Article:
Glen Parks
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Glen Parks

Los Angeles, California, United States | Established. Jan 01, 2011

Los Angeles, California, United States
Established on Jan, 2011
Band Pop Indie




"Wussy Magazine"

Glen Parks has a natural honesty many artists are not able to express, especially while blending multiple sounds and energies. Track to track, synth and indie rock elements switch on and off and sometime entangle, but this LA-based artist has perfected the blend of genres with finesse. As a solo project, the work holds an organic luminescent vulnerability, edging heartache and yet the live performance adding theatrical presence, both contained neatly, which has found this electropop extraordinaire a perfect candidate for festivals like DTLA PROUD, Olympia, Seattle and SF Pride.

Maintaining this solo project for almost a decade, Glen Parks was named after an actual plot in the artist’s hometown of Encinitas, CA. The stage persona was invented due to the anxiety stripped-down performance stirred. Costumery initiated a safety blanket, later developing into an attachment much more profound. “I play with ideas, styles and personalities that I wish I was until I’m confident enough to become them,” the artist explains. “Over the past two years, sometimes I feel more like Glen than Amanda. I actually go by Glen Parks when I introduce myself a lot these days.”

An imaginative childhood and undergrad at CalArts, creating soft sculptures and assemblage art installations, further informed the construction of this persona. “I’ve been playing dress up, both on and off stage, for as long as I can remember. I used to save parts of my Halloween costumes as a kid and wear them to school, tails and bells and such,” they laugh. “I think the act of decorating myself and my spaces helps me feel safe. I’m hidden but still there. I’m afraid of talking so I think I like to decorate... there are other things to talk about then my actual self/feelings.”

Welcomed into LA’s queer spaces (Queer as Punk, Exposure, Gay Guts) and touring with drag punk Pussy Tuesday has furthered an education in aesthetic: “I learned a lot that tour, like how to put on fake eyelashes and set makeup and hair. It was like beauty pageant training.” The persona has been a test of how feminine the artist can be while maintaining a sense of safety and yet freedom in their physical body.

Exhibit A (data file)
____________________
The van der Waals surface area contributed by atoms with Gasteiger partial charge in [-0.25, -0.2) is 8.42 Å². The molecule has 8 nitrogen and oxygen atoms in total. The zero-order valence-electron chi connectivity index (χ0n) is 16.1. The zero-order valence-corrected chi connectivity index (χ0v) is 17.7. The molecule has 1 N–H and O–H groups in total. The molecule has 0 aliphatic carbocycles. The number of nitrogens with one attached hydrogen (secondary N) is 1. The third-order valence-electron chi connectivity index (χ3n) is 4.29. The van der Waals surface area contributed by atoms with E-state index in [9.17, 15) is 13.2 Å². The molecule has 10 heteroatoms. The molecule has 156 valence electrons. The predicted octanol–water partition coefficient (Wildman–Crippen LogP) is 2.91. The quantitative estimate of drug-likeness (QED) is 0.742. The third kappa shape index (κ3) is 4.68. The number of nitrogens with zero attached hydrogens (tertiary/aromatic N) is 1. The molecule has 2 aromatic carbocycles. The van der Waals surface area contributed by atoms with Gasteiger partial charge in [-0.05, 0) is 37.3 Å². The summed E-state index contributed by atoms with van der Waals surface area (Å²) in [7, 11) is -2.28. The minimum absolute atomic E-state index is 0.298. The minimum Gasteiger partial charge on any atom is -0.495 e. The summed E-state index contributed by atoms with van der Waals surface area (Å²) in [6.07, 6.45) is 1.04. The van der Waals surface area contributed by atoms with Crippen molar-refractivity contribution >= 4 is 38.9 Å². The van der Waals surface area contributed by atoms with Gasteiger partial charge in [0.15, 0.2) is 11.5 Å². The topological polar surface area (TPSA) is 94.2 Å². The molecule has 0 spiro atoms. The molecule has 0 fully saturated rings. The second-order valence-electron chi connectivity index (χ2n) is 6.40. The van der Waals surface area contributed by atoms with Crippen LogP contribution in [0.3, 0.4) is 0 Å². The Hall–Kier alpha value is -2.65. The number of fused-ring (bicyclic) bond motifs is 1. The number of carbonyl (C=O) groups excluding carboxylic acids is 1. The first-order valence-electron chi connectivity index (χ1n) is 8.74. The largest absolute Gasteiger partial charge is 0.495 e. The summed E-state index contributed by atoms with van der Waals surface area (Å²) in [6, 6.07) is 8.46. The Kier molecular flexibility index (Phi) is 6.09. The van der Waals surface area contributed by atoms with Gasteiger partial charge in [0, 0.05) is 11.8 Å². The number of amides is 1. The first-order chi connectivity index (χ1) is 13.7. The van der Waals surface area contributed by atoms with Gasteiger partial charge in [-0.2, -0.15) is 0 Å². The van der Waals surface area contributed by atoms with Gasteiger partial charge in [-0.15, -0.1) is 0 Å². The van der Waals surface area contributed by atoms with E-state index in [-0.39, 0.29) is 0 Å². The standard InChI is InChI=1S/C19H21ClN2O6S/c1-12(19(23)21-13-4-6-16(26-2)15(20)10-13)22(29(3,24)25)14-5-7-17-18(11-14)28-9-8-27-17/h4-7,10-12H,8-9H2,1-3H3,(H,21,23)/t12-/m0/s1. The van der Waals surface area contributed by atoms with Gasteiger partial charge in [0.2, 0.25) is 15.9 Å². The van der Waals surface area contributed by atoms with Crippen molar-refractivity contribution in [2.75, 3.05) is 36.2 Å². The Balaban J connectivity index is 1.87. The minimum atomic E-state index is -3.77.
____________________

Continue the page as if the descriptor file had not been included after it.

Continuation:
“She lets me wear mesh shirts with my tits out and fringe down to my ankles in heels with studs while most of my day clothes are flannels, pants and flat docs,” the artist says of the altering wardrobe. “Amanda and Glen have separate closets.” The record artwork features playful femme photography and design, a collaboration between WUSSY’s Savana Ogburn and LA-based Iris Ray.

“Soft Brown Heart” is one of many catchy dirges on Glen Parks’ upcoming full length, Will You Wish For Others, though its emotive eloquence and sugary slick veneer is a perfect example of symmetrical energy. An equal tame of bitter and sweet, “Soft Brown Heart” allows endearment yet never wiles too wildly into emo extremes of confessionalism. Easy on the ears and just enough stirring of feels, Glen Parks’ poppy disenchantment becomes elevated by electronics and their earthy vocals (well worth a gander for fans of Kristin Hersh or Stevie Nicks).

The new single is a break-up song, but one that examines grappling with one’s inner contradictory emotions more than the projection of the relationship that soured. “‘Soft Brown Heart’ literally means a heart made out of shit,” Glen Parks laughs. “I was in a long and toxic relationship and found out that I had been cheated on and lied to for months. Afterwards, I stayed in this weird place of wanting to be with them while having so much hate and then hating that I still wanted them.”